China has ended its one-child policy, saying Thursday the controversial approach to population control will be relaxed to allow all couples to give birth to two children.
The change was announced in one line inside a broader document outlining plans for China’s 13th five-year plan released early Thursday evening, capping a tumultuous era of coercive family planning that often horrified the outside world.
“This is a big breakthrough for rational policy making, and also of course for respect for human rights,” said Willy Lam, a China expert who is a senior fellow at the Jamestown Foundation.
Enacted in 1980, enforcement of the one-child policy was the strictest and most long-standing of a series of efforts to put a cap on China’s burgeoning population. Those efforts brought hardship to huge numbers of Chinese homes, through forced contraception and abortions that stained the country’s human rights record. From 1971 onward, China conducted 336 million abortions, completed 196 million sterilizations, and inserted 403 million intrauterine devices.
The one-child policy was initially intended to prevent over-population. But it has created a deeply skewed demographic curve for China, which now faces a large and fast-greying population and far fewer young people to support the old. By 2030, the Chinese Academy of Social Sciences expects China to be the greyest society on Earth: Today, the country counts almost five taxpayers for each person drawing a pension; by 2030, the ratio will fall to roughly 2:1.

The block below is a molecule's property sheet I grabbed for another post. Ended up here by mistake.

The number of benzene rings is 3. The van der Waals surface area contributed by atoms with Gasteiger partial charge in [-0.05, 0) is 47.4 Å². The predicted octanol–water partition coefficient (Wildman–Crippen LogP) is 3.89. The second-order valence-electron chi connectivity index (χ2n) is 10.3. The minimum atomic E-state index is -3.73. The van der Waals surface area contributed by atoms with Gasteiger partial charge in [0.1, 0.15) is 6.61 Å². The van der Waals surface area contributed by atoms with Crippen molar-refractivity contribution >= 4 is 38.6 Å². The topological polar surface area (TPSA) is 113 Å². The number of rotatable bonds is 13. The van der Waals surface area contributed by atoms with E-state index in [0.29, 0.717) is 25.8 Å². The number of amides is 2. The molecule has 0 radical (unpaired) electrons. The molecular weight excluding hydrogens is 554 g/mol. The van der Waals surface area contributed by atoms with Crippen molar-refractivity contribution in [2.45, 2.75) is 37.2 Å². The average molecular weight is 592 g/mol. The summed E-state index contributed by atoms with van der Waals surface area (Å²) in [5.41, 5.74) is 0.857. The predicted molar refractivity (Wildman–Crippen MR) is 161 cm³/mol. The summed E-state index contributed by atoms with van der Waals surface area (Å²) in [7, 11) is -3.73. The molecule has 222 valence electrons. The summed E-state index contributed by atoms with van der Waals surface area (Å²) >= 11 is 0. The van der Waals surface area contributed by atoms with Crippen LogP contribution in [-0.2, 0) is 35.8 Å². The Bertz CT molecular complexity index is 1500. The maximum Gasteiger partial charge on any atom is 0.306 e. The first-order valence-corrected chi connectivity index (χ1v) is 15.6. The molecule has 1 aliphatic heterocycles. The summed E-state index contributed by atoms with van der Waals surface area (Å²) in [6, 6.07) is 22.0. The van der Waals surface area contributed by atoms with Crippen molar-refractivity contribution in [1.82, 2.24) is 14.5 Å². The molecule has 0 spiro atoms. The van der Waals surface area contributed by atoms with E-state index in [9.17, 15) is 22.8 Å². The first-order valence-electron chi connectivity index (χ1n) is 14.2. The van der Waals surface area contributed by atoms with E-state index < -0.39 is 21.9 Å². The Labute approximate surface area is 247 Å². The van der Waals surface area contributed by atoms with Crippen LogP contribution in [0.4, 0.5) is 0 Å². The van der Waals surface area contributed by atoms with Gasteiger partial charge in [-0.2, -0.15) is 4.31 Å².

Economic reasons have pushed China to loosen the policy, and in 2013 it allowed two children for any couple where either the mother or father is a single child. Before, both parents were required to be single children. That change, however, produced roughly half the new births officials had expected, as a young generation of Chinese forgoes larger families, often because raising a child in modern China can carry a heavy cost.
In Shanghai today, the average fertility rate is 0.7, far below the 2.1 rate that is needed to maintain a population.
China’s workforce is already falling, shedding 2.44-million people in 2013. The country’s population is expected to peak in 2026.
The enactment of a two-child policy is “better late than never,” Mr. Lam said, but some of China’s future already appears set in place by the children its policies kept from birth. “Society is greying much faster than they had anticipated, so the tax burden on workers and employees in the coming 10, 20 years will be very high.”
China has claimed that its one-child policy spared 400 million births, but demographers have said most of the reduction in child-bearing rates happened before the policy was enacted. The one-child policy itself may have prevented 100 million births.
In a recent paper, demographers Wang Feng, Yong Cai and Baochang Gu concluded that history will “likely view this policy as a very costly blunder.”
Moving to a two-child policy suggests China will continue to control child-bearing, and the document outlining discussion at the plenary session for the 13th five-year plan noted that the country will pursue “balanced development” of its population, while also working to address its aging population.
No other details were provided Thursday, including what China will do with the millions of second children it has refused to provide with the trappings of citizenship unless their parents pay substantial fines that many cannot afford.
Mr. Lam said the desire to hold back the population is deeply-rooted in the Chinese mentality. “Feeding the population has always been a huge challenge, and many old dynasties collapsed because they failed to feed all of the people adequately,” he said.
NATHAN VANDERKLIPPE BEIJING
The Globe and Mail
Published Thursday, Oct. 29, 2015 7:01AM EDT
Last updated Thursday, Oct. 29, 2015 8:57AM EDT